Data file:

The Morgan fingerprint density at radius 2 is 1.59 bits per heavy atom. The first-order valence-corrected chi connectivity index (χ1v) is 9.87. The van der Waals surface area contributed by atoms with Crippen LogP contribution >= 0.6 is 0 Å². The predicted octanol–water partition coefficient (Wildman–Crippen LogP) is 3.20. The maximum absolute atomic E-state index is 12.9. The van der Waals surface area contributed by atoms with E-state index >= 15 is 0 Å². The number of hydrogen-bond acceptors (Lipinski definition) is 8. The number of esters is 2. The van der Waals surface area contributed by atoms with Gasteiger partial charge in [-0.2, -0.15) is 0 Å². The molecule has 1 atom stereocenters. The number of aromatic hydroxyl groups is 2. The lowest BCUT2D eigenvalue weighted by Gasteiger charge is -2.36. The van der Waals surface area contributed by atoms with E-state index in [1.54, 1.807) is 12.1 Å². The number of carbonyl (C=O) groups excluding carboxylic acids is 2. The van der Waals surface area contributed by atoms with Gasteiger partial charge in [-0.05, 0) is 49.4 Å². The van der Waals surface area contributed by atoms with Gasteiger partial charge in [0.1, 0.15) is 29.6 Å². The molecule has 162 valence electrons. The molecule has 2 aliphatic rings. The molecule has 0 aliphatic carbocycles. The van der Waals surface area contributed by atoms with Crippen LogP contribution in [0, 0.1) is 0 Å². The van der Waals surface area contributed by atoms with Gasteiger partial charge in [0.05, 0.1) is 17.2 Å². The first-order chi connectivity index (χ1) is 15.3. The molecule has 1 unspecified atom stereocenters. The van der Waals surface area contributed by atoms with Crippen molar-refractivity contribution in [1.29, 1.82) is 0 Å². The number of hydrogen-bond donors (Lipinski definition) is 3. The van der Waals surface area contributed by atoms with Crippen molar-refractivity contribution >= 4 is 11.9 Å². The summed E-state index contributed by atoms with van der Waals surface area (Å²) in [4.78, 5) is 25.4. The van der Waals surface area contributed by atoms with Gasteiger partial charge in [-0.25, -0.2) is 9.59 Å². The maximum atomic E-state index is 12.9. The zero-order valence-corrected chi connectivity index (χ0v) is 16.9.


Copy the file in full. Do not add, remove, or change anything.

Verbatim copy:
The Morgan fingerprint density at radius 2 is 1.59 bits per heavy atom. The first-order valence-corrected chi connectivity index (χ1v) is 9.87. The van der Waals surface area contributed by atoms with Crippen LogP contribution >= 0.6 is 0 Å². The predicted octanol–water partition coefficient (Wildman–Crippen LogP) is 3.20. The maximum absolute atomic E-state index is 12.9. The van der Waals surface area contributed by atoms with E-state index >= 15 is 0 Å². The number of hydrogen-bond acceptors (Lipinski definition) is 8. The number of esters is 2. The van der Waals surface area contributed by atoms with Gasteiger partial charge in [-0.2, -0.15) is 0 Å². The molecule has 1 atom stereocenters. The number of aromatic hydroxyl groups is 2. The lowest BCUT2D eigenvalue weighted by Gasteiger charge is -2.36. The van der Waals surface area contributed by atoms with E-state index in [1.54, 1.807) is 12.1 Å². The number of carbonyl (C=O) groups excluding carboxylic acids is 2. The van der Waals surface area contributed by atoms with Gasteiger partial charge in [-0.05, 0) is 49.4 Å². The van der Waals surface area contributed by atoms with Gasteiger partial charge in [0.1, 0.15) is 29.6 Å². The molecule has 162 valence electrons. The molecule has 2 aliphatic rings. The molecule has 0 aliphatic carbocycles. The van der Waals surface area contributed by atoms with Crippen LogP contribution in [0, 0.1) is 0 Å². The van der Waals surface area contributed by atoms with Gasteiger partial charge in [0.05, 0.1) is 17.2 Å². The first-order chi connectivity index (χ1) is 15.3. The molecule has 1 unspecified atom stereocenters. The van der Waals surface area contributed by atoms with Crippen molar-refractivity contribution in [1.29, 1.82) is 0 Å². The number of hydrogen-bond donors (Lipinski definition) is 3. The van der Waals surface area contributed by atoms with Crippen molar-refractivity contribution >= 4 is 11.9 Å². The summed E-state index contributed by atoms with van der Waals surface area (Å²) in [4.78, 5) is 25.4. The van der Waals surface area contributed by atoms with Gasteiger partial charge in [-0.25, -0.2) is 9.59 Å². The maximum atomic E-state index is 12.9. The zero-order valence-corrected chi connectivity index (χ0v) is 16.9.